• Reconciliation: The client reconciles its model with the server’s copy of the model.

  • Compression: The local model calculates, compresses, and sends its local gradient to the server.

  • Decompression: The server updates its own copy of the model using the estimated gradients it has received.

Compression and decompression are shared between all algorithms, while each algorithm has a distinct reconciliation phase.

Static Intrinsic Gradient Compression

The static intrinsic gradient compression simply involves projecting gradients into a fixed (“static”) low-dimensional space and reconstructing them on the server:

Nonetheless, it performs remarkably well in practice (see Section 4). The full algorithm is given in Algorithm 1.

Note that in the reconciliation phase, the parameters (which are on the server) will always be equal to for some . Thus, the server can just send to the client, using download bandwidth. In the compression phase, the client compresses the gradient by multiplying by , and for decompression the server multiplies this by . The client then compresses the gradient by multiplying by , and the server decompresses it by multiplying it by .

  input: learning rate , timesteps , local batch size , clients per round
  Create matrix with . Spawn on all nodes using a suitable random number generator.
  Current Vector:
  for  do
     Randomly select clients .
     loop
         {In parallel on clients }
         Download , calculate current .
         Compute stochastic gradient on batch of size : where .
         Sketch to and upload it to the aggregator.
     end loop
     Aggregate sketches
     Unsketch:
     Update: , .
  end for
Algorithm 1 Static Intrinsic Gradient Compression

-Subspace Static Intrinsic Gradient Compression

The -subspace algorithm is motivated by the fact that in some cases, upload bandwidth is more heavily constrained than download bandwidth. Rather than using a single compression matrix , we use a set of different compression matrices , each corresponding to a different subspace. At each iteration, each client is randomly assigned one of these matrices. Each client then explores a subspace of dimension and uploads a vector of size to the server. Finally, the server aggregates these local updates into a global update of size , which is downloaded by each client. In this way, it is possible to explore a subspace of size using only upload bandwidth. With , this algorithm is equivalent to static gradient compression. The full algorithm is given in Algorithm 2.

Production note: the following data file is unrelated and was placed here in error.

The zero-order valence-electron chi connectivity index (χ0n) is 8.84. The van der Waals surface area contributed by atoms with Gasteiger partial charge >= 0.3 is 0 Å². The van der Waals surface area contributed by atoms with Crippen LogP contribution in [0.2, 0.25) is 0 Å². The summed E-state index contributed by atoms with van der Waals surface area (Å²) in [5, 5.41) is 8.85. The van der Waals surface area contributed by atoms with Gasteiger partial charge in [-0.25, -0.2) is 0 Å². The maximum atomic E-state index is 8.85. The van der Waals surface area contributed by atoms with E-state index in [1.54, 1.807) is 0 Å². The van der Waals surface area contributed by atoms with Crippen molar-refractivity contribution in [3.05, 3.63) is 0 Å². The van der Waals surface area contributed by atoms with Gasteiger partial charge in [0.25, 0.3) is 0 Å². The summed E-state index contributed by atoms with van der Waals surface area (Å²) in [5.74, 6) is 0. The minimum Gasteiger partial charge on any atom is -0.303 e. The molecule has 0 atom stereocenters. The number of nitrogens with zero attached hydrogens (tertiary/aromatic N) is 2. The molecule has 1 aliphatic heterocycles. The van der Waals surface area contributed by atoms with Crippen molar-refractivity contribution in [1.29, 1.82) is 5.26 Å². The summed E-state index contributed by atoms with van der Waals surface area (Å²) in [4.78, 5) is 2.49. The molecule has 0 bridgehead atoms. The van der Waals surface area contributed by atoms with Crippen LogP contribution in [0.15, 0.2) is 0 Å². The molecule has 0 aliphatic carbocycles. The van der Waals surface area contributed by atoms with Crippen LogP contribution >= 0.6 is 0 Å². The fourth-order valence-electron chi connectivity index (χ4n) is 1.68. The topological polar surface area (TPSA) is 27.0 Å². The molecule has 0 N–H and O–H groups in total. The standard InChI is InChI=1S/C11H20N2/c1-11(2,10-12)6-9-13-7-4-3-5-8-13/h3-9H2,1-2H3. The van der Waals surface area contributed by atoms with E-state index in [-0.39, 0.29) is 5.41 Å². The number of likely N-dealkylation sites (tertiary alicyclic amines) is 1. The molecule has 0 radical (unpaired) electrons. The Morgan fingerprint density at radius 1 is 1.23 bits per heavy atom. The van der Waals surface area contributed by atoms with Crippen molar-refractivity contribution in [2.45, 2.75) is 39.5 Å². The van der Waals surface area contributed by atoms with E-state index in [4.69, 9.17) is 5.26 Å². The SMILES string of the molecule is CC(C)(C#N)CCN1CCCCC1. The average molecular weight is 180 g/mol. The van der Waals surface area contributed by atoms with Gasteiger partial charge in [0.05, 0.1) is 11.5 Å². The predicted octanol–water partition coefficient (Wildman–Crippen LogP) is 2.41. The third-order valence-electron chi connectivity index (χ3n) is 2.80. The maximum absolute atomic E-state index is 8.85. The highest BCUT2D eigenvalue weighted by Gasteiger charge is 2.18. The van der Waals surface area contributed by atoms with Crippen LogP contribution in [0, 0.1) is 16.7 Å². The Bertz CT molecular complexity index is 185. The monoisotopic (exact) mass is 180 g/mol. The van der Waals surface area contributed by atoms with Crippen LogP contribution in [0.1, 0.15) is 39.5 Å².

input: distinct subspaces , learning rate , timesteps , local batch size , clients per round
  Create matrices where with . Spawn across all nodes using a random seed which is distinct but generates one of .
  Current Vector: for .
  for  do
      for  do
          Randomly select clients .
          loop
              {In parallel on clients }
              Download for , calculate current
              
              Choose a random
              Compute stochastic gradient on batch of size : where .
              Sketch and upload it to the aggregator.
          end loop
          Write sketches received as .
          Unsketch to get
          Update: ,
          for  do
              Update: .